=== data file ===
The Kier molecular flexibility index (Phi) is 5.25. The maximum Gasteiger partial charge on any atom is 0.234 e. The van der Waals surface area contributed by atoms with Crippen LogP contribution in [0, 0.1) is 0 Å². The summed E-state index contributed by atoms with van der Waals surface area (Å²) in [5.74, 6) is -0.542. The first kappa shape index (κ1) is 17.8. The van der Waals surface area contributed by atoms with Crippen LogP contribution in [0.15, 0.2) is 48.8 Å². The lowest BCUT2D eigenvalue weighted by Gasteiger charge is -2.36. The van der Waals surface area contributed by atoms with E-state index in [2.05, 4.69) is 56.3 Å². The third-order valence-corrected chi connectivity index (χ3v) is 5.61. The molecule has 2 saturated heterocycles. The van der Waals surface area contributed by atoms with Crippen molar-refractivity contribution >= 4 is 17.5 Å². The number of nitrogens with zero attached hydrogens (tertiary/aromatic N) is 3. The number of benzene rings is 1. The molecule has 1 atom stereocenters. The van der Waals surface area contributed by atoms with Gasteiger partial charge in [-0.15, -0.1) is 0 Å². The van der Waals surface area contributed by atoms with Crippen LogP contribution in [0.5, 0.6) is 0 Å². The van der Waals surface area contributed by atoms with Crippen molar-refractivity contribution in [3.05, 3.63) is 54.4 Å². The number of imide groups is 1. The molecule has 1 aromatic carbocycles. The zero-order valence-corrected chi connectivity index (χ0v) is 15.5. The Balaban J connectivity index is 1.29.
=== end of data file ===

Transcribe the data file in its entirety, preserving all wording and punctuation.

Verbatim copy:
The Kier molecular flexibility index (Phi) is 5.25. The maximum Gasteiger partial charge on any atom is 0.234 e. The van der Waals surface area contributed by atoms with Crippen LogP contribution in [0, 0.1) is 0 Å². The summed E-state index contributed by atoms with van der Waals surface area (Å²) in [5.74, 6) is -0.542. The first kappa shape index (κ1) is 17.8. The van der Waals surface area contributed by atoms with Crippen LogP contribution in [0.15, 0.2) is 48.8 Å². The lowest BCUT2D eigenvalue weighted by Gasteiger charge is -2.36. The van der Waals surface area contributed by atoms with E-state index in [2.05, 4.69) is 56.3 Å². The third-order valence-corrected chi connectivity index (χ3v) is 5.61. The molecule has 2 saturated heterocycles. The van der Waals surface area contributed by atoms with Crippen molar-refractivity contribution >= 4 is 17.5 Å². The number of nitrogens with zero attached hydrogens (tertiary/aromatic N) is 3. The number of benzene rings is 1. The molecule has 1 atom stereocenters. The van der Waals surface area contributed by atoms with Gasteiger partial charge in [-0.15, -0.1) is 0 Å². The van der Waals surface area contributed by atoms with Crippen LogP contribution in [0.5, 0.6) is 0 Å². The van der Waals surface area contributed by atoms with Crippen molar-refractivity contribution in [3.05, 3.63) is 54.4 Å². The number of imide groups is 1. The molecule has 1 aromatic carbocycles. The zero-order valence-corrected chi connectivity index (χ0v) is 15.5. The Balaban J connectivity index is 1.29.